Man in bed at night suffering insomnia from severe tinnitus and ringing in the ear.

Tinnitus tends to get worse at night for most of the millions of individuals in the US that suffer with it. But what’s the reason for this? The ringing is a phantom sound caused by some medical disorder like hearing loss, it isn’t an outside sound. Of course, knowing what it is will not explain why you have this buzzing, ringing, or whooshing noise more often during the night.

The real reason is fairly simple. But first, we need to learn a little more about this all-too-common disorder.

Tinnitus, what is it?

For the majority of people, tinnitus isn’t an actual sound, but this fact just adds to the confusion. The person with tinnitus can hear the sound but no one else can. Your partner sleeping next to you in bed can’t hear it even though it sounds like a maelstrom to you.

Tinnitus by itself is not a disease or condition, but a sign that something else is wrong. Substantial hearing loss is generally the root of this condition. Tinnitus is frequently the first indication that hearing loss is setting in. Hearing loss tends to be gradual, so they don’t notice it until that ringing or buzzing begins. Your hearing is changing if you begin to hear these sounds, and they’re warning you of those changes.

What causes tinnitus?

Tinnitus is one of medical science’s greatest conundrums and doctors don’t have a strong comprehension of why it occurs. It may be a symptom of numerous medical problems including damage to the inner ear. The inner ear has lots of tiny hair cells designed to move in response to sound waves. Tinnitus can indicate there’s damage to those hair cells, enough to keep them from delivering electrical messages to the brain. These electrical signals are how the brain translates sound into something it can clearly comprehend like a car horn or someone speaking.

The absence of sound is the base of the current hypothesis. Your brain will start to compensate for information that it’s waiting for because of hearing loss. It gets perplexed by the lack of feedback from the ear and attempts to compensate for it.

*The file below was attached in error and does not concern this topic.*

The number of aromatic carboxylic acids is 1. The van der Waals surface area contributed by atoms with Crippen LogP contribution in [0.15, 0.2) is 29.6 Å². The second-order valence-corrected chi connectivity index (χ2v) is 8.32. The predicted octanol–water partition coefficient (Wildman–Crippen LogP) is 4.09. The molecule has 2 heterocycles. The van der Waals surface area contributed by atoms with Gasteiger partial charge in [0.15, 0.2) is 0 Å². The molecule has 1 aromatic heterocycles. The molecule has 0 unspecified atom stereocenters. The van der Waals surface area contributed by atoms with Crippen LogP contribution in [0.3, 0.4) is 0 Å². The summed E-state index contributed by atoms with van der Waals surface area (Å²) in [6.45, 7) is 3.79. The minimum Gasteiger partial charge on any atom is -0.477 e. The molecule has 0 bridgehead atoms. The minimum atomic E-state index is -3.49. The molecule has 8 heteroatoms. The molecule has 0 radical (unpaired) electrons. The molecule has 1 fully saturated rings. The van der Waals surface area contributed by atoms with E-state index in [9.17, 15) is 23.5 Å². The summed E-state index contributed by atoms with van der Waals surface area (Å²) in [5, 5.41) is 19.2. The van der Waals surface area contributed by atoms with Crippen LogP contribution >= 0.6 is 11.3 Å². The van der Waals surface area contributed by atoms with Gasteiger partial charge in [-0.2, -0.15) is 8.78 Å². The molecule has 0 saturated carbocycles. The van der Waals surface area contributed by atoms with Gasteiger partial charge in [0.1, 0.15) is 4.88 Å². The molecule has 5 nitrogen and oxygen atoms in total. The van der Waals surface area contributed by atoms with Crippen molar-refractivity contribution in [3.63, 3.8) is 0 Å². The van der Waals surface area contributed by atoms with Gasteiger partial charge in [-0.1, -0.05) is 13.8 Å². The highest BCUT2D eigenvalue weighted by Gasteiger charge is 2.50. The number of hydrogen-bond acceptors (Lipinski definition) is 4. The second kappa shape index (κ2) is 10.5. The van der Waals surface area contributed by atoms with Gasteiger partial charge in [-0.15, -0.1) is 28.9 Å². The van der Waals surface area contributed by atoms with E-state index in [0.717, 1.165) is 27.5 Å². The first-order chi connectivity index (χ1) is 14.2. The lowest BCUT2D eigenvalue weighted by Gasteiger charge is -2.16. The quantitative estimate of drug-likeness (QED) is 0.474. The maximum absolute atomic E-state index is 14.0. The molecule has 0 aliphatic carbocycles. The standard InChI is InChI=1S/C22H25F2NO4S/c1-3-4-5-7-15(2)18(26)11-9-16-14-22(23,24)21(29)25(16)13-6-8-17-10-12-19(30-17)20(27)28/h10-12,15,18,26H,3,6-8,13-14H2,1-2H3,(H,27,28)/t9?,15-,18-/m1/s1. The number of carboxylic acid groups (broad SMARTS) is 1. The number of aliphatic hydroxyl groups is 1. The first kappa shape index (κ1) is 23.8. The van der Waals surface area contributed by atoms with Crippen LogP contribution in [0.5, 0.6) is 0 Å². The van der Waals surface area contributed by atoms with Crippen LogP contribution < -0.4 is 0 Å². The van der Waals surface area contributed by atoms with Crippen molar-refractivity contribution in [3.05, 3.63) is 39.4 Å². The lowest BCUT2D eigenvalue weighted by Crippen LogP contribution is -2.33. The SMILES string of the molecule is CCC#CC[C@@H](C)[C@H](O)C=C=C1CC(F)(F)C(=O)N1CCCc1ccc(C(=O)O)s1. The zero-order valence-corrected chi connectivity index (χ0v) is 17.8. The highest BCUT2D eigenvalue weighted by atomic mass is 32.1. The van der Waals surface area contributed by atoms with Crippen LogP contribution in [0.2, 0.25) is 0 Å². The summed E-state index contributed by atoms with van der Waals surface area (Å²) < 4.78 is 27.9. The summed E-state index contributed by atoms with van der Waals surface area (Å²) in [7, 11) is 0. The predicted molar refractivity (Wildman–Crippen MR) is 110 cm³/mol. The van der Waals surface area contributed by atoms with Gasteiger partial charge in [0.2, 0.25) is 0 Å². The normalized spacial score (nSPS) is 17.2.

That would clarify a few things about tinnitus. For starters, why it’s a symptom of so many different conditions that affect the ear: minor infections, concussions, and age-related hearing loss. That may also be why the symptoms get worse at night sometimes.

Why does tinnitus get louder at night?

Unless you are profoundly deaf, your ear picks up some sounds during the day whether you know it or not. It will faintly pick up sounds coming from another room or around the corner. But during the night, when you’re trying to sleep, it gets really quiet.

All of a sudden, the brain is thrown into confusion as it searches for sound to process. When faced with complete silence, it resorts to making its own internal sounds. Sensory deprivation has been shown to cause hallucinations as the brain tries to insert information, like auditory input, into a place where there isn’t any.

In other words, your tinnitus might get worse at night because it’s so quiet. If you’re having a difficult time sleeping because your tinnitus symptoms are so loud, producing some noise might be the solution.

Generating noise at night

For some people suffering from tinnitus, all they need is a fan running in the background. The volume of the ringing is decreased just by the sound of the motor of the fan.

But you can also buy devices that are specifically made to decrease tinnitus sounds. Environmental sounds, like ocean waves or rain, are produced by these “white noise machines”. The soft sound soothes the tinnitus but isn’t distracting enough to keep you awake like leaving the TV on may do. Your smartphone also has the capability to download apps that will play soothing sounds.

What else can worsen tinnitus symptoms?

Your tinnitus symptoms can be exacerbated by other things besides lack of sound. For instance, if you’re drinking too much alcohol before bed, that could be a contributing factor. Tinnitus also tends to get worse if you’re stressed out and certain medical issues can lead to a flare-up, too, like high blood pressure. Contact us for an appointment if these tips aren’t helping or if you’re feeling dizzy when your tinnitus symptoms are active.

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The site information is for educational and informational purposes only and does not constitute medical advice. To receive personalized advice or treatment, schedule an appointment.

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